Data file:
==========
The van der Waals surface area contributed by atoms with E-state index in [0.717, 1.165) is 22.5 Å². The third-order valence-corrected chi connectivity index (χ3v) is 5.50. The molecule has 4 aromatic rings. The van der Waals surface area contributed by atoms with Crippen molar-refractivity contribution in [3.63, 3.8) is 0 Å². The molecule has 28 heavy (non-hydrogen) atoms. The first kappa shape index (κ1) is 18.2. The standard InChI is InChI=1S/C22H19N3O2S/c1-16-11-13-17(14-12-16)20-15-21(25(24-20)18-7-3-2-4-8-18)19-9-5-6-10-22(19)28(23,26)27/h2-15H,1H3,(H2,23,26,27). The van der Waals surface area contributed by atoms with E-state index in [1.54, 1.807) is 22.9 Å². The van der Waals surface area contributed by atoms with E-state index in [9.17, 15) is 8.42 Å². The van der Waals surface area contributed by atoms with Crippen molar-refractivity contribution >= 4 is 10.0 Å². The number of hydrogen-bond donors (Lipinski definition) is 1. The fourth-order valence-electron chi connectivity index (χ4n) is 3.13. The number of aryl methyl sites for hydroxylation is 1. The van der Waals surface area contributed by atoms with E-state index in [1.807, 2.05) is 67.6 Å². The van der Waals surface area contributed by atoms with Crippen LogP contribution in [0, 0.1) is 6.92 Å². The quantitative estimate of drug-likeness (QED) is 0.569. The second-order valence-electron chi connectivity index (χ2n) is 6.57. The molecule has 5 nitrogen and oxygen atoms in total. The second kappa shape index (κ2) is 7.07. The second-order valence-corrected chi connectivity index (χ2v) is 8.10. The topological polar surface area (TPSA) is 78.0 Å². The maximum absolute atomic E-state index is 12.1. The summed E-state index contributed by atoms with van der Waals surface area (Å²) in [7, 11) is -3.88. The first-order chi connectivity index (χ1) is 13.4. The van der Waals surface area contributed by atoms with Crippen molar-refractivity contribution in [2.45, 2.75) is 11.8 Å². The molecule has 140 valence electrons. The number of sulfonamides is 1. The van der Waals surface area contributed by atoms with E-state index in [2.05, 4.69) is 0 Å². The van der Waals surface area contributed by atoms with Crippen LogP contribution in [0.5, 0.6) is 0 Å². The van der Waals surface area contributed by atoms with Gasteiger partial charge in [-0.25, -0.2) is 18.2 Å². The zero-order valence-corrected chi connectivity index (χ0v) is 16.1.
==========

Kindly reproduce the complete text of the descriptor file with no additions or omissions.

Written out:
The van der Waals surface area contributed by atoms with E-state index in [0.717, 1.165) is 22.5 Å². The third-order valence-corrected chi connectivity index (χ3v) is 5.50. The molecule has 4 aromatic rings. The van der Waals surface area contributed by atoms with Crippen molar-refractivity contribution in [3.63, 3.8) is 0 Å². The molecule has 28 heavy (non-hydrogen) atoms. The first kappa shape index (κ1) is 18.2. The standard InChI is InChI=1S/C22H19N3O2S/c1-16-11-13-17(14-12-16)20-15-21(25(24-20)18-7-3-2-4-8-18)19-9-5-6-10-22(19)28(23,26)27/h2-15H,1H3,(H2,23,26,27). The van der Waals surface area contributed by atoms with E-state index in [1.54, 1.807) is 22.9 Å². The van der Waals surface area contributed by atoms with E-state index in [9.17, 15) is 8.42 Å². The van der Waals surface area contributed by atoms with Crippen molar-refractivity contribution >= 4 is 10.0 Å². The number of hydrogen-bond donors (Lipinski definition) is 1. The fourth-order valence-electron chi connectivity index (χ4n) is 3.13. The number of aryl methyl sites for hydroxylation is 1. The van der Waals surface area contributed by atoms with E-state index in [1.807, 2.05) is 67.6 Å². The van der Waals surface area contributed by atoms with Crippen LogP contribution in [0, 0.1) is 6.92 Å². The quantitative estimate of drug-likeness (QED) is 0.569. The second-order valence-electron chi connectivity index (χ2n) is 6.57. The molecule has 5 nitrogen and oxygen atoms in total. The second kappa shape index (κ2) is 7.07. The second-order valence-corrected chi connectivity index (χ2v) is 8.10. The topological polar surface area (TPSA) is 78.0 Å². The maximum absolute atomic E-state index is 12.1. The summed E-state index contributed by atoms with van der Waals surface area (Å²) in [7, 11) is -3.88. The first-order chi connectivity index (χ1) is 13.4. The van der Waals surface area contributed by atoms with Crippen molar-refractivity contribution in [2.45, 2.75) is 11.8 Å². The molecule has 140 valence electrons. The number of sulfonamides is 1. The van der Waals surface area contributed by atoms with E-state index in [2.05, 4.69) is 0 Å². The van der Waals surface area contributed by atoms with Crippen LogP contribution in [0.5, 0.6) is 0 Å². The van der Waals surface area contributed by atoms with Gasteiger partial charge in [-0.25, -0.2) is 18.2 Å². The zero-order valence-corrected chi connectivity index (χ0v) is 16.1.